Originally published April 18 2014
People who care about justice exhibit higher-order cognition associated with reason
by J. D. Heyes
(NaturalNews) Individuals who are more concerned about justice are influenced more by reason than by emotion, according to a new brain scan study from the University of Chicago's Department of Psychology and Center for Cognitive and Social Neuroscience.
Researchers have discovered that some individuals tend to react more strongly than others to situations that invoke a sense of justice, such as seeing a person being treated unfairly or mercifully, the university said in a press release.
The study used brain scans to analyze the thought patterns and processes of people who experienced high "justice sensitivity."
"We were interested to examine how individual differences about justice and fairness are represented in the brain to better understand the contribution of emotion and cognition in moral judgment," explained lead author Jean Decety, the Irving B. Harris Professor of Psychology and Psychiatry.
Researchers used a functional magnetic resonance imaging (MRI) brain-scanning apparatus to study what happened in participants' brains as they judged videos depicting behavior that was good or bad, morally speaking.
For instance, participants viewed a person either putting money into the cup of a beggar or kicking the beggar's cup away. Study participants were asked to rate, on a scale, how much they would blame or praise the actor in the video. Participants were additionally asked to complete questionnaires which sought to determine cognitive and emotional empathy, as well as their sensitivity to justice.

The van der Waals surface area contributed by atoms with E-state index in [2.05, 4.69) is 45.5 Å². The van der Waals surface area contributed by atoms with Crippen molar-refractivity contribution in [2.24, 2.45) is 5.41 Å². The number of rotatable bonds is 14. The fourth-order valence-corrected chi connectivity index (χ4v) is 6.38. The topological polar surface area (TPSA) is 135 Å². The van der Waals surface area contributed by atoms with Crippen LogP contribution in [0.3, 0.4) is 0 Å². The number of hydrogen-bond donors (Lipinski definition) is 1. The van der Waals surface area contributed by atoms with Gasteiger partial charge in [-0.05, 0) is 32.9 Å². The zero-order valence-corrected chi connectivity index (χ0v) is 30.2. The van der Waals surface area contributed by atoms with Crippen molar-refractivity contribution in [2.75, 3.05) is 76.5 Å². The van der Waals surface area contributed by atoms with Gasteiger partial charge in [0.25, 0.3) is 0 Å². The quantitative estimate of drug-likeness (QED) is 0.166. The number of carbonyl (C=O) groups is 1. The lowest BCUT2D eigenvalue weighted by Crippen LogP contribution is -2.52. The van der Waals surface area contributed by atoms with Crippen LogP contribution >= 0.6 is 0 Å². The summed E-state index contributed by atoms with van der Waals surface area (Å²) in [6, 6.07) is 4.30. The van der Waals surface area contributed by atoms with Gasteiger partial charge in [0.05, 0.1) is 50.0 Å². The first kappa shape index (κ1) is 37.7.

Per the university press release:
As expected, study participants who scored high on the justice sensitivity questionnaire assigned significantly more blame when they were evaluating scenes of harm, Decety said. They also registered more praise for scenes showing a person helping another individual.
However, the brain-imaging study also contained some surprises, researchers noted. During the behavior-evaluation stage of the research, people with high justice sensitivity displayed more activity than average participants in parts of the brain that are associated with higher-order cognition. Areas of the brain that are commonly linked with emotional processing were not affected, however.
That left a clear conclusion, Decety said.
"Individuals who are sensitive to justice and fairness do not seem to be emotionally driven. Rather, they are cognitively driven," she noted.
The professor went on to note that one implication of the results is that the search for justice and the moral missions of human rights organizations, as well as others, do not come primarily from sentimental motivations, as they are most often portrayed. Instead, that drive could have more to do with sophisticated analysis and mental calculation, researchers opined.
Decety added that analyzing good actions produced relatively high activity in the part of the brain that is involved in decision-making, motivation and rewards -- a finding that suggests, perhaps, that individuals may make judgments about behavior premised on how they process the reward value of good actions compared to those deemed bad.
"Our results provide some of the first evidence for the role of justice sensitivity in enhancing neural processing of moral information in specific components of the brain network involved in moral judgment," Decety said.
U of Chicago psychology doctoral student Keith Yoder is a co-author on the paper, which was published in the March 19 issue of The Journal of Neuroscience.
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